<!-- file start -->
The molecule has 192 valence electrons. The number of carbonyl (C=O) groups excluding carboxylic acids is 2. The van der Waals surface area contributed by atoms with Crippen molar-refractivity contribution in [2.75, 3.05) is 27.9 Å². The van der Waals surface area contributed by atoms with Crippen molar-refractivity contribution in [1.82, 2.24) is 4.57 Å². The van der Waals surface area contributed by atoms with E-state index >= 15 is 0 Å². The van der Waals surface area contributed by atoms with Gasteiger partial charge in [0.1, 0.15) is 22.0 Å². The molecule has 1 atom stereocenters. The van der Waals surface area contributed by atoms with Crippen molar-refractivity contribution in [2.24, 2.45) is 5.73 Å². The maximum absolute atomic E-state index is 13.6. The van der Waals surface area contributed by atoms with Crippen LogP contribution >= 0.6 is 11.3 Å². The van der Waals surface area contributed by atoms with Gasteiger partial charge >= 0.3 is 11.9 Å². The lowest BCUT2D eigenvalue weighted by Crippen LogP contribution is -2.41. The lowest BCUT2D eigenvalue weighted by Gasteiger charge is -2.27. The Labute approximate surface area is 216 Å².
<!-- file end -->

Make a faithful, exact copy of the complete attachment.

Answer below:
The molecule has 192 valence electrons. The number of carbonyl (C=O) groups excluding carboxylic acids is 2. The van der Waals surface area contributed by atoms with Crippen molar-refractivity contribution in [2.75, 3.05) is 27.9 Å². The van der Waals surface area contributed by atoms with Crippen molar-refractivity contribution in [1.82, 2.24) is 4.57 Å². The van der Waals surface area contributed by atoms with E-state index >= 15 is 0 Å². The van der Waals surface area contributed by atoms with Gasteiger partial charge in [0.1, 0.15) is 22.0 Å². The molecule has 1 atom stereocenters. The van der Waals surface area contributed by atoms with Crippen molar-refractivity contribution in [2.24, 2.45) is 5.73 Å². The maximum absolute atomic E-state index is 13.6. The van der Waals surface area contributed by atoms with Crippen LogP contribution >= 0.6 is 11.3 Å². The van der Waals surface area contributed by atoms with Gasteiger partial charge >= 0.3 is 11.9 Å². The lowest BCUT2D eigenvalue weighted by Crippen LogP contribution is -2.41. The lowest BCUT2D eigenvalue weighted by Gasteiger charge is -2.27. The Labute approximate surface area is 216 Å².